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So you’ve decided to use Achieve. Congratulations!
The first step is to figure out how you are going to deliver Achieve to your students. Will you have the bookstore sell codes, or have the students buy access online, or does your school offer an Inclusive Access program that you should join? Does your school require you to use an LMS--and if so, which one? Maybe you want to do what we call “deep integration” so students sign into the school LMS and see all their work for Achieve there. How do you determine this?
Your bookstore will know if there is an Inclusive Access course materials discount program on campus. Your local Macmillan representative might know as well. Start there. Your Macmillan representative will ALSO know if other people at your school are doing deep integration (so maybe it’s already set up on your campus) or inclusive access.
Talk to your bookstore and your Macmillan representative to figure out what makes sense for you BEFORE you even start creating your Achieve course.
And if you know already that you want to do LMS integration, here are a series of directions based on your LMS.
Blackboard Ultra: https://macmillan.force.com/macmillanlearning/s/article/Table-of-Contents-for-Deep-Integration-with-Blackboard-Ultra
And if you know already that you want to do Inclusive Access, start talking to your Macmillan Learning representative now so we can make sure you’re all set up for the next semester.
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Gradebook categories can be reordered
Instructors can create a group of students and give that group assignment exceptions, or create group-specific assignments
Content added to the course will appear at the top of the course content view
Instructor can set time for course start and end date
On writing assignments that have MLA/APA features, instructors can now view all the components in one view and leave feedback on all features (English Only)
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As classes begin, just a reminder that we have a host of fabulous training options for all of our digital products: https://www.macmillanlearning.com/college/us/contact-us/training-and-demos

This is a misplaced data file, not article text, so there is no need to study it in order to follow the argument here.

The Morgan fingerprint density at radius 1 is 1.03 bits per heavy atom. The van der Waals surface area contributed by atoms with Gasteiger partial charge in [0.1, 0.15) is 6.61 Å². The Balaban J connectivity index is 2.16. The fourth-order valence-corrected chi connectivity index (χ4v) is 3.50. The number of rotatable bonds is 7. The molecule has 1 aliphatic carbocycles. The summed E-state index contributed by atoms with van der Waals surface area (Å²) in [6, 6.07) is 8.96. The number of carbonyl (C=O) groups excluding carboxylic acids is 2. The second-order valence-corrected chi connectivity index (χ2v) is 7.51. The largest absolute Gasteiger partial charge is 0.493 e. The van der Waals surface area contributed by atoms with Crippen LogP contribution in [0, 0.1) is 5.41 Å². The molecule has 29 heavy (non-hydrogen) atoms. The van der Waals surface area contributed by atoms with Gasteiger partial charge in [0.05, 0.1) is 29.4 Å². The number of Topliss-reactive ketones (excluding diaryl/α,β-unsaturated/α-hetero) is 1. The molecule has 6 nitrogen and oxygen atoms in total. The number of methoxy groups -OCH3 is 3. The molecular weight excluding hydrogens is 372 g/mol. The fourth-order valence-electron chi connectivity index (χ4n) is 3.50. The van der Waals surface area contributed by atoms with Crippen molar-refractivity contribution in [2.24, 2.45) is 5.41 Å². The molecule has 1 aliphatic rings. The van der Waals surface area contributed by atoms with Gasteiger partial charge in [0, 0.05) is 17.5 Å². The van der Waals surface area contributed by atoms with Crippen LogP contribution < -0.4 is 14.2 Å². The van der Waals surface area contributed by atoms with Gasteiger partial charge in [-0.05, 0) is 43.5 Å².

And you may say, "Nah, I'm fine. I don't need training. I'll learn on my own." You probably can, but we have data from our users that says that customer satisfaction increases when a training happens--because you aren't frustrated in trying to figure out what to do. So give it a shot and sign up for a training today!
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Recently we had one of our major releases and there is some more new functionality in Achieve that you should know about.
Students with 1 term access will be able to switch their course enrollment
Student-specific assignments will no longer be visible to those students who aren't assigned the assignment
Coordinators will be able to change Assessment grading settings at any time, from within NGA or the single assign widget, in their Section Manager
Instructors can edit or create their own multiple choice, multiple select, numeric entry, free response, and math equation questions for use in their Achieve courses. See the help article here.
Instructors can “favorite” assessment items that they really like so they are easy to find for later assessments or for use in other courses. See the help article here.
Instructors will be able to grade writing assignments using the rubric score, with optional weighting for rubric criteria (only in English courses using Writing Tools). See the help article here.
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When you or your students reach out to our Macmillan Learning Support Community , you deserve to get the right answer, quickly. For this reason, we’ve made some changes to the Support Community that you will see implemented in May.
The first step on the Support page will be selecting your product. This means that more people should get the right article and the easy answer first, fast.
If you want to go to “Contact Support” (in the upper right), you will see a new option that starts with Chat.
By chatting with Mille, our virtual assistant, we hope more people get the answer they need, quickly.
If chatting with Millie doesn't work for you, you can still reach out to our Support team via email or phone--once we have some basic information from you (as before).
We’re hoping that these improvements will result in a better experience for you, leading to more help, faster.
If you have any questions about this, let us know. (And yes, we’ll remind you about this as we get closer to the start of fall classes as well.)
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We talk to customers. Our sales staff talks to customers everyday, as do our marketing and editorial teams, our trainers, our learning science team, our product teams, our support teams, and more. We get lots and lots of one-on-one feedback from customers that we track and we can ‘vote up’ an issue that lots of people are hearing about or ‘vote down’ an issue that is less common.